Storage

Avoid iSCSI problems with Windows Server 2003 with these two tweaks

If you've created file shares on Windows Server 2003 that exist in iSCSI targets, these shares may not automatically reconnect at the next boot. In this Windows Server 2003 tip, learn about two changes you can make to correct this problem.

Thanks to the inexpensive nature of iSCSI storage, many organizations are seriously considering the technology for their next storage area network (SAN). However, as you're probably aware, any new technology typically requires certain tweaks to fix unresolved problems or issues.

Let's look at one problem you might encounter when using iSCSI. If you've created file shares on Windows Server 2003 that exist in iSCSI targets, these shares may not automatically reconnect at the next boot. In order to correct this problem, you may need to make two changes.

First, it's important to understand that the creation of file shares is a part of the Windows Server 2003 Server service. However, the Server service starts before the iSCSI Initiator does. That basically means that the system is trying to put the cart before the horse—the Server service can't create file shares for the iSCSI Initiator if the iSCSI Initiator isn't available.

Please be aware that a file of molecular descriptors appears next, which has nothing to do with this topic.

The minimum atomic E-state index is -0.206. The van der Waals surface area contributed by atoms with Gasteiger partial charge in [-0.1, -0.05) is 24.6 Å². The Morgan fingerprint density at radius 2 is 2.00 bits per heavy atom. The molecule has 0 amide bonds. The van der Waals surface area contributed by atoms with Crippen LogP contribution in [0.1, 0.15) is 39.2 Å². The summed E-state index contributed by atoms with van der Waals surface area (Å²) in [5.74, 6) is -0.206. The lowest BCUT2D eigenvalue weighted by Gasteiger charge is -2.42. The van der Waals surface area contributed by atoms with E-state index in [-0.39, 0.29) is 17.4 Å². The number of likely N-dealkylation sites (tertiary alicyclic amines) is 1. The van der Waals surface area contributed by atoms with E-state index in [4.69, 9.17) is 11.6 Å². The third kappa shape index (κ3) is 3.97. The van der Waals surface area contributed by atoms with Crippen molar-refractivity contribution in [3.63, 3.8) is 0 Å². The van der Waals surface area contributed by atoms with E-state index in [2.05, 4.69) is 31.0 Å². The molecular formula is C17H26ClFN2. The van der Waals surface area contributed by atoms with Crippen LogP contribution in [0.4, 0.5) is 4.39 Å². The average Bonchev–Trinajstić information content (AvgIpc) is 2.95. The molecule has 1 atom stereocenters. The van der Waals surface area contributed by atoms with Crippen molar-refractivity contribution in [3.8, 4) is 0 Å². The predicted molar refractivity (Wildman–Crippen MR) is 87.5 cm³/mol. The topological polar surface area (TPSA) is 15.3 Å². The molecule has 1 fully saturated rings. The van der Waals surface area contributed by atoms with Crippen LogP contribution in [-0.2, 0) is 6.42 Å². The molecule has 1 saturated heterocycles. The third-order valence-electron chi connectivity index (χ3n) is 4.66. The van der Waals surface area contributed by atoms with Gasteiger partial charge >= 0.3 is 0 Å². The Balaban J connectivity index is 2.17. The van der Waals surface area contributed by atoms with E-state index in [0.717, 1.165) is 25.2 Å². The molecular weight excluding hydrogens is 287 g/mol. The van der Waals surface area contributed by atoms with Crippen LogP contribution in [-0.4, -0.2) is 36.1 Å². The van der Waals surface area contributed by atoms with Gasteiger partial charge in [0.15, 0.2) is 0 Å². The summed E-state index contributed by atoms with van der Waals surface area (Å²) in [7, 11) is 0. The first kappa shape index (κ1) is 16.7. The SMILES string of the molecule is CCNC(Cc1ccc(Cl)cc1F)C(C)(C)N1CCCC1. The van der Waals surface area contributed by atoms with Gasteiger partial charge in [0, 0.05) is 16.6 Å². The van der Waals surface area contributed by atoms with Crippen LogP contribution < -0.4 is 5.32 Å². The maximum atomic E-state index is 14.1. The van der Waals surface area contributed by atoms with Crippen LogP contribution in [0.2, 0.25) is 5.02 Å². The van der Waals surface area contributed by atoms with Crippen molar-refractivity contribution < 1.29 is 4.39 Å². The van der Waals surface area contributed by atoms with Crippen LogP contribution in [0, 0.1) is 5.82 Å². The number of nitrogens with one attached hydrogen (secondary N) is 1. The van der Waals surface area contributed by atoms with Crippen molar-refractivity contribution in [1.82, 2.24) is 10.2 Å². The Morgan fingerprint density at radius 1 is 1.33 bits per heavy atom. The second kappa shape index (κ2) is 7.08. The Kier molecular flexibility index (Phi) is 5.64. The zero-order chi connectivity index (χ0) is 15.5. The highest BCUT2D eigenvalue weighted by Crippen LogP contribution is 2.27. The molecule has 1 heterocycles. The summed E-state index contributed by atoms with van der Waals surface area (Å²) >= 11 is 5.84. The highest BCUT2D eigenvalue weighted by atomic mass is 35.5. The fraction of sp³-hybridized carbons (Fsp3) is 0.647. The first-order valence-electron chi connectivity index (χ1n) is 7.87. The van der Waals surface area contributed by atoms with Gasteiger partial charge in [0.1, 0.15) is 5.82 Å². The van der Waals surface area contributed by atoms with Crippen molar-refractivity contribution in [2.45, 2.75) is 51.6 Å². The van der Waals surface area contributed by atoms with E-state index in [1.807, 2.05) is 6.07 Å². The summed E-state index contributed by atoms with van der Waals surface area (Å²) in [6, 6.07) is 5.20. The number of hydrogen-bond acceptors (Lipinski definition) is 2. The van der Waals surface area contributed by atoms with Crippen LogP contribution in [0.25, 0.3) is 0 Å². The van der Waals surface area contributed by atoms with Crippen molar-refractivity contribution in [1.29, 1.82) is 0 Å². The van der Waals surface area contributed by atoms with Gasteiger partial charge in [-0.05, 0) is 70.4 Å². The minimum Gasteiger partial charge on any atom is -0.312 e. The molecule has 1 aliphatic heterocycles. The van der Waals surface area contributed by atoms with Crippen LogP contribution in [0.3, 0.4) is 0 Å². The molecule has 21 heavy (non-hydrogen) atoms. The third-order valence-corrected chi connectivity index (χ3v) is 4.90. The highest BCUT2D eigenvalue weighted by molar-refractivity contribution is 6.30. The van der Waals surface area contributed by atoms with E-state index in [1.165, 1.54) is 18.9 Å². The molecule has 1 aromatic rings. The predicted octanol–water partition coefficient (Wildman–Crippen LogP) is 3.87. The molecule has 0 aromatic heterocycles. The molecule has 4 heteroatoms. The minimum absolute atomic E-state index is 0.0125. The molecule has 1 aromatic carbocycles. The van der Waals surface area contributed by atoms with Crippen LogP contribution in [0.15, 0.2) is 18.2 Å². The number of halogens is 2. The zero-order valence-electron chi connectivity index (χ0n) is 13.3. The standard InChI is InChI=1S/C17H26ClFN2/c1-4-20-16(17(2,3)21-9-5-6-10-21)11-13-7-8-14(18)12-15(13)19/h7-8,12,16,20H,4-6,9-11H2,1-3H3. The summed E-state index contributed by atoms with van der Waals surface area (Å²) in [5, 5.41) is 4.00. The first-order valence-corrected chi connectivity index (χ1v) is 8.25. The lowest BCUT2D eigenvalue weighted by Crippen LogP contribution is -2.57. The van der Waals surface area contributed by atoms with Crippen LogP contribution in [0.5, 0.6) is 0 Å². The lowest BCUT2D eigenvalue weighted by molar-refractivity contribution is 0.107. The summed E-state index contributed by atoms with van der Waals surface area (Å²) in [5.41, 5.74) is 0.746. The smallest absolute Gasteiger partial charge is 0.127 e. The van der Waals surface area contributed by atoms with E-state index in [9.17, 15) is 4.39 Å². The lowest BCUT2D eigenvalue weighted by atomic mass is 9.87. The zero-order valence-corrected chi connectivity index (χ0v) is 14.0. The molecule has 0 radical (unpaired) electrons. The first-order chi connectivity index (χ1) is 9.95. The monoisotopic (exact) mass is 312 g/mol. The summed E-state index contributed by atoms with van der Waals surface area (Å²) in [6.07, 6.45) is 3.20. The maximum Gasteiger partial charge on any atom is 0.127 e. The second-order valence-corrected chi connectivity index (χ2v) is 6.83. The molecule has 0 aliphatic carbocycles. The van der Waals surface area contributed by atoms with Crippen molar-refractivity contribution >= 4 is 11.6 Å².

Without the iSCSI service, the Server service can't start file shares. Therefore, you need to make the Server service dependent on the iSCSI Initiator. To do so, follow these steps:

  1. On the server experiencing the problem, open a command prompt by going to Start | Run.
  2. In the Open text box, enter cmd, and press [Enter].
  3. Enter sc config LanManServer depend= MSiSCSI, and press [Enter].

This fixes the first part of the problem, but you're not finished yet. You also need to make sure that your iSCSI volume connections are persistent. To do so, follow these steps:

  1. Go to Start | Control Panel, and double-click the iSCSI Initiator.
  2. On the Initiator Settings tab, click the Bind Volumes button, and click OK.

Your volumes should appear as you expect after the next reboot. For more information, check out Microsoft Knowledge Base article 870964.

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